Every investigation into the future of the legal industry has considered the impact of new technological tools. Those tools are usually imagined as being used by lawyers themselves.

But in our research, we discovered that new technologies more frequently transform industries by enabling outsiders to radically lower costs or deliver better service. Just look at the impact of Orbitz  on travel agents or Zillow on realtors or TurboTax on accountants.

The combination of the Internet and the free market will transform the legal field in similar ways. Consider the number of billable hours firms rack up basically answering objective questions — is action X legal in jurisdiction Y? How long does it take to execute process A vs. process B? Has anyone ever been sued for this, and who won?

Now imagine that clients large and small have access to some way of answering such questions for little to no cost. It could be the equivalent of IBM's Watson supercomputer hooked up to Lexus-Nexus, or perhaps a form of crowdsourcing that provides legal answers about as reliable as Wikipedia.

While some people may still be willing to pay for legal information, their money will probably not go to elite attorneys, but to new kinds of businesses that efficiently take advantage of resources in the public domain. The challenge for lawyers won't be how to compete with these new entities, but to figure out a new relationship with them that lets firms articulate their true value. (For one model, look at how physicians are currently grappling with the rise of the "minute clinic.")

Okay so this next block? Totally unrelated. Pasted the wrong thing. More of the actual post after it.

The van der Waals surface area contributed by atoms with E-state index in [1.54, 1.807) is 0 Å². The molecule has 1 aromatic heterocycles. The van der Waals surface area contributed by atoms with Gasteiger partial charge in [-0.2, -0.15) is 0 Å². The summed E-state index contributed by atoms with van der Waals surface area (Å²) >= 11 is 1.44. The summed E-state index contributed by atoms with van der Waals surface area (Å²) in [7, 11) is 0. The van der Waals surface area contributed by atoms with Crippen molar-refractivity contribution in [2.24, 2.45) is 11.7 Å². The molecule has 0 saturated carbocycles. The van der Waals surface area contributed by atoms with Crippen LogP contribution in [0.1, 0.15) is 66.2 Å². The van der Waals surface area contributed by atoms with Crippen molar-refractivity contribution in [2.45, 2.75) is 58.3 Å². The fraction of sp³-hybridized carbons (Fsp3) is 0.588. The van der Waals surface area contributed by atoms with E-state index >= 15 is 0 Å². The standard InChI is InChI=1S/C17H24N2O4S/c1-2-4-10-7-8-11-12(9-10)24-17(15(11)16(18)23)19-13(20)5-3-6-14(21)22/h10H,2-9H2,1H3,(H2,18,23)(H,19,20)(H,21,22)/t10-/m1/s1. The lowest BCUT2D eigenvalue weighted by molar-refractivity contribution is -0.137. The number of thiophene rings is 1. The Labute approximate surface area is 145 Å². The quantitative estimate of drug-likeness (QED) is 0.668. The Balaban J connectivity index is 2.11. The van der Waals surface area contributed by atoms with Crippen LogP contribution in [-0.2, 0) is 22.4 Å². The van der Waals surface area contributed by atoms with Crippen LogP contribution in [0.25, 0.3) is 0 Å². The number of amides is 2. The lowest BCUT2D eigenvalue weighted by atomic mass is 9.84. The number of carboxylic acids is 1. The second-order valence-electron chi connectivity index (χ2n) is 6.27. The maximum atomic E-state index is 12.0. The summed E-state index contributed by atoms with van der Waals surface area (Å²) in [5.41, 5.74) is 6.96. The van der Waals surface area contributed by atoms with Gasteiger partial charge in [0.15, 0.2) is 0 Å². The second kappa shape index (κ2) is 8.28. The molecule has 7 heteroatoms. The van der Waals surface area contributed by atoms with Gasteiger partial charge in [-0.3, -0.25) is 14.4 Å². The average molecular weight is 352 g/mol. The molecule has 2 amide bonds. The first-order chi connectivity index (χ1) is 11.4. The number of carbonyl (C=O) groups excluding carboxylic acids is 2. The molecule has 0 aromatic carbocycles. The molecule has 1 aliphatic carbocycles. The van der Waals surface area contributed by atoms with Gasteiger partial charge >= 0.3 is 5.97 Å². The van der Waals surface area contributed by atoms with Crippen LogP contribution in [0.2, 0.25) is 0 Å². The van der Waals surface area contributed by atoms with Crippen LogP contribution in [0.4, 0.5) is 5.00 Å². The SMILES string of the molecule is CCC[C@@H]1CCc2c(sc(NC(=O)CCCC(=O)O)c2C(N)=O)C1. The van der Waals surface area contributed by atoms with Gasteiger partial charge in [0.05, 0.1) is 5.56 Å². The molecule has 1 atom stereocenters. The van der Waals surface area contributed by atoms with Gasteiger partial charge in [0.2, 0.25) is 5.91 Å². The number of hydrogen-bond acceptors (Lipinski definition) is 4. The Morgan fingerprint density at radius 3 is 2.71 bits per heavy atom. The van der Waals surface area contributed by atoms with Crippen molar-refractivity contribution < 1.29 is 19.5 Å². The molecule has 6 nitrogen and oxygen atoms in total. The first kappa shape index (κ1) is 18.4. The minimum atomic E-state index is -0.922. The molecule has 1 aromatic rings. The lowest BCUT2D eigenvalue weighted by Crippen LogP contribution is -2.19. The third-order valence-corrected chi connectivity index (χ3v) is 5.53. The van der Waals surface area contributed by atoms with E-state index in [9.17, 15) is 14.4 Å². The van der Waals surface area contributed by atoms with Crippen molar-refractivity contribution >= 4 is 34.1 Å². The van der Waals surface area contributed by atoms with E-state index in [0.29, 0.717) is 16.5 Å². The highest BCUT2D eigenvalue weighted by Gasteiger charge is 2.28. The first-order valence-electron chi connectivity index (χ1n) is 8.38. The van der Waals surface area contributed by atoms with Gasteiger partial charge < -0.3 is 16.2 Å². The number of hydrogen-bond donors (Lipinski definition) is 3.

So what is that unique value the lawyers of the future will provide?

We're calling it insight, a word meant to convey everything lawyers provide that a computer never could. It includes at least three components:

Creativity —Like computer hackers, the greatest lawyers see possibilities within the law that no one else can, whether it's the constitutional lawyer envisioning the perfect test case or the intellectual property specialist who has read enough patents to understand something about the market no one else does. But even though lawyers are as creatively capable as anyone else, they have rarely made imagination central to their value proposition.

Context — Laws are used by human beings. That's one reason lawyers will never be replaced by supercomputers; it is in fact lawyers' humanity that makes them capable of guessing when a competitor is likely to sue or why the plaintiff will never accept a settlement. But by failing to develop stronger strategic skills, most lawyers have sacrificed their place at the table. If they could better articulate their understanding of how human beings interact with laws, lawyers would create value for clients that endured beyond the matter of the moment.

Wisdom —Even a well-designed legal system won't fit every situation perfectly, and there are plenty of places where the system is not well-designed. No machine, no matter how intelligent, can discern the purpose of a statute or truly assess whether its purpose is being achieved. Lawyers should be exercising that evaluative intelligence in regards to the law and the outcomes it is meant to deliver. But they’ll have to search inside themselves to develop opinions not just on what is, but on what should be.

The best lawyers already exhibit at least one of these traits. But almost no aspect of the legal profession has been consciously designed to produce them. Instead, the profession almost exclusively rewards a narrow, analytical intelligence.

The good news is that traits like wisdom are the things lawyers already value about themselves. We think that before long it will be their main value to the market as well.